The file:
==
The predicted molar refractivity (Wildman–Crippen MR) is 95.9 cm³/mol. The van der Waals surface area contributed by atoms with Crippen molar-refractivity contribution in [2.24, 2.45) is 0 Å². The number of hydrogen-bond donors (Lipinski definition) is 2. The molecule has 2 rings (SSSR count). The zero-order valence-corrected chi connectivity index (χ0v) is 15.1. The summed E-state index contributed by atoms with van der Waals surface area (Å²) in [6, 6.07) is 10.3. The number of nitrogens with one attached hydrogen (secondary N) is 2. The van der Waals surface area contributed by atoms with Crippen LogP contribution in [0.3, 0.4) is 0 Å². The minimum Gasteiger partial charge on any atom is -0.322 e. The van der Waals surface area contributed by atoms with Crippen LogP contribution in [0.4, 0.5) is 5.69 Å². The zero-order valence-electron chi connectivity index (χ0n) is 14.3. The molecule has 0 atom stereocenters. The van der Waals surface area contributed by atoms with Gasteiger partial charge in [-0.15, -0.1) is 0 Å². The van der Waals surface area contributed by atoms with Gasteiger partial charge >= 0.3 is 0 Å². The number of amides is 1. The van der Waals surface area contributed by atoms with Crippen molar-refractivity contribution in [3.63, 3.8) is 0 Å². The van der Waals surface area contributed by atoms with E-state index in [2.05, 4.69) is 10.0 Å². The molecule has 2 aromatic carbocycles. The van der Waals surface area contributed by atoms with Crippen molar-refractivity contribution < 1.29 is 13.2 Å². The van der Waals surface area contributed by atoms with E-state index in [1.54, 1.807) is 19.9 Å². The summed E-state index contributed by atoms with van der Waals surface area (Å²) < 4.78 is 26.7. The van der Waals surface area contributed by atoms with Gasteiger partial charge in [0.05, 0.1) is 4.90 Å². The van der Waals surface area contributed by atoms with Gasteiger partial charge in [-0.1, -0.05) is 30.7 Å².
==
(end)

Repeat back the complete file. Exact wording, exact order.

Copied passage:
The predicted molar refractivity (Wildman–Crippen MR) is 95.9 cm³/mol. The van der Waals surface area contributed by atoms with Crippen molar-refractivity contribution in [2.24, 2.45) is 0 Å². The number of hydrogen-bond donors (Lipinski definition) is 2. The molecule has 2 rings (SSSR count). The zero-order valence-corrected chi connectivity index (χ0v) is 15.1. The summed E-state index contributed by atoms with van der Waals surface area (Å²) in [6, 6.07) is 10.3. The number of nitrogens with one attached hydrogen (secondary N) is 2. The van der Waals surface area contributed by atoms with Crippen LogP contribution in [0.3, 0.4) is 0 Å². The minimum Gasteiger partial charge on any atom is -0.322 e. The van der Waals surface area contributed by atoms with Crippen LogP contribution in [0.4, 0.5) is 5.69 Å². The zero-order valence-electron chi connectivity index (χ0n) is 14.3. The molecule has 0 atom stereocenters. The van der Waals surface area contributed by atoms with Gasteiger partial charge in [-0.15, -0.1) is 0 Å². The van der Waals surface area contributed by atoms with Gasteiger partial charge >= 0.3 is 0 Å². The number of amides is 1. The van der Waals surface area contributed by atoms with Crippen molar-refractivity contribution in [3.63, 3.8) is 0 Å². The van der Waals surface area contributed by atoms with E-state index in [2.05, 4.69) is 10.0 Å². The molecule has 2 aromatic carbocycles. The van der Waals surface area contributed by atoms with Crippen molar-refractivity contribution < 1.29 is 13.2 Å². The van der Waals surface area contributed by atoms with E-state index in [1.54, 1.807) is 19.9 Å². The summed E-state index contributed by atoms with van der Waals surface area (Å²) < 4.78 is 26.7. The van der Waals surface area contributed by atoms with Gasteiger partial charge in [0.05, 0.1) is 4.90 Å². The van der Waals surface area contributed by atoms with Gasteiger partial charge in [-0.1, -0.05) is 30.7 Å².